By John Gruber
Raycast: Level up your productivity and control your tools with a few keystrokes.
“Hello, Windows 8? This is iPad. You win.”
That’s Paul Thurrott, tweeting from Microsoft’s Build conference. I’ll file it away for future claim chowder, sure, but right now let’s think about this in the unsnarkiest terms we can manage. This tweet, to me, says a lot.
One of the implications of Microsoft’s everything-except-phones-in-one-OS strategy for Windows 8 is that it could utterly fail as an iPad competitor, but still be a successful OS. I’m imagining here in this paragraph a scenario where Windows 8 proves to be good and popular for traditional desktop and notebook PCs — where by “good” let’s say we mean “better than Windows 7” — but doesn’t gain any traction at all in the tablet market.
What Thurrott is saying, however, is that what Microsoft showed of Windows 8 as a tablet OS today at Build was so compelling that the iPad, if it were anthropomorphized, would simply give up at this point.
What did Microsoft show, though? They showed a Metro-style touchscreen tablet user interface that is, without argument, original. No accusations of ripping off the iPad here. Microsoft is admirably blazing its own trail.
But the OS reportedly isn’t coming out for at least a year. The demo tablet hardware from Samsung they’re showing it on (and giving to Build attendees) is a Core i5 Intel-based PC replete with a fan. Spec-wise these units are much more like MacBook Airs than iPads. Presumably actual shipping iPad-competing Windows 8 tablets will use low-power mobile CPUs — be they ARM, Atom, whatever, just so long as they get iPad-caliber long battery life and low temperatures.
How will Windows 8 run on such hardware? When will they actually ship? How many as-yet-unannounced iPad 3s will Apple have sold by the time the first Windows 8 tablet hits stores? (Not to mention the many tens of millions of iPad 2s Apple will sell in just the next quarter alone.)
It’s all in the future. All potential, nothing actual. Think about how different Apple’s and Microsoft’s approaches are. Apple unveiled the iPad to the public only when it was a completely finished product, two months before it hit stores. The demo units we in the press had access to that day were exactly like the mass-produced iPads that shipped to customers two months later. Can you imagine Apple doing with the iPad what Microsoft is doing with Windows 8? Say, showing a prototype iPad at WWDC in June 2009, running on MacBook Pro-caliber Intel hardware? Letting the public and the press play with the OS in half-finished alpha state on prototype hardware? Impossible even to imagine. (There were no hands-on demos, let alone take-home prototypes or developer downloads, when Apple showed a “sneak preview” of Mac OS X Lion at last year’s “Back to the Mac” event.)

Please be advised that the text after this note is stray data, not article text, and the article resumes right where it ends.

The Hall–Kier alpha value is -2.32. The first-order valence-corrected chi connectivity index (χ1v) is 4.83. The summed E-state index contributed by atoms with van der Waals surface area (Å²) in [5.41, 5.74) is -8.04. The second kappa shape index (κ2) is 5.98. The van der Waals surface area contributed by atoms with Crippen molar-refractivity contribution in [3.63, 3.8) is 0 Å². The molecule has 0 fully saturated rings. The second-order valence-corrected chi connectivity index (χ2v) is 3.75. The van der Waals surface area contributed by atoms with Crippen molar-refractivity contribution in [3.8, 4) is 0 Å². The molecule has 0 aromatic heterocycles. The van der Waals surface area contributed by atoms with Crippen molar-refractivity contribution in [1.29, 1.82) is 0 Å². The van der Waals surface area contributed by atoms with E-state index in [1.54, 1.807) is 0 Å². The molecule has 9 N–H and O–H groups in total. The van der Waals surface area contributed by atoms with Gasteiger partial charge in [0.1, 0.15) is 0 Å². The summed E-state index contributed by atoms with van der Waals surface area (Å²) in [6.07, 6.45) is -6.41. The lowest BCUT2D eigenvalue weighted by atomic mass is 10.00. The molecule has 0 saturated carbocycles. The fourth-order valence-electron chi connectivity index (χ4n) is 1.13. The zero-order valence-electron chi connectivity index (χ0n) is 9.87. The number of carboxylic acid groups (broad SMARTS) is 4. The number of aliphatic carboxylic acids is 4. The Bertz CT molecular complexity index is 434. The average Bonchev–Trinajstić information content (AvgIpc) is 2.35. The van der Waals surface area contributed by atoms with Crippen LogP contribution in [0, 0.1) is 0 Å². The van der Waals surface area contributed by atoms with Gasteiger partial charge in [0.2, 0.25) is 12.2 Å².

I’m not passing judgment here — at least not yet — regarding which strategy is superior. I simply wish to direct your attention at how utterly different the two companies are.
As in any decision, there are trade-offs. Windows 8 developers are certainly going to be much more prepared for these tablets than iOS developers were for the iPad, for one thing. From what I can tell on Twitter, Windows developers and writers are delighted by this early access.
What strikes me about Thurrott’s tweet is that the two companies have attracted the writers they deserve. Me? I’d be appalled if Apple were to unveil something in the half- (if that) finished state of Windows 8 for tablets. I enjoy writing about what’s real. And no matter how good the demo, I’d be wary of predicting success a year in advance against a technically outstanding and phenomenally popular product like the iPad.
Thurrott saw this demo and thinks, “This is so much better than the iPad, game over.” (And it’s not like Thurrott is alone.) If I were on the Microsoft/Windows beat, I’d look at this and think, “My god, the iPad has been out for 18 months, the second generation is so popular that Apple has only recently been able to keep them in stock, and Microsoft is still an entire year away from releasing its first competing product. Who cares if it runs fast on high-power high-performance PC hardware, why can’t we see it on low-power mobile hardware?”
It’s one thing to look at today’s Windows-8-on-a-tablet and say that it has a lot of potential. It’s another thing altogether to look at it and declare victory.
Show me something real, I say. Look at Amazon. Everyone knows they’re building a tablet. What have they said, though? Nothing. What have they shown? Nothing. When will they say something? When it’s done. What will they show? Something real.
To me, what these Windows writers are doing is like a baseball writer who today has started writing about what might happen in next season’s playoffs, because the team he follows is doing so poorly this season. We’ve got “is good today” against “might be good in a year”. The actually good versus the potentially good.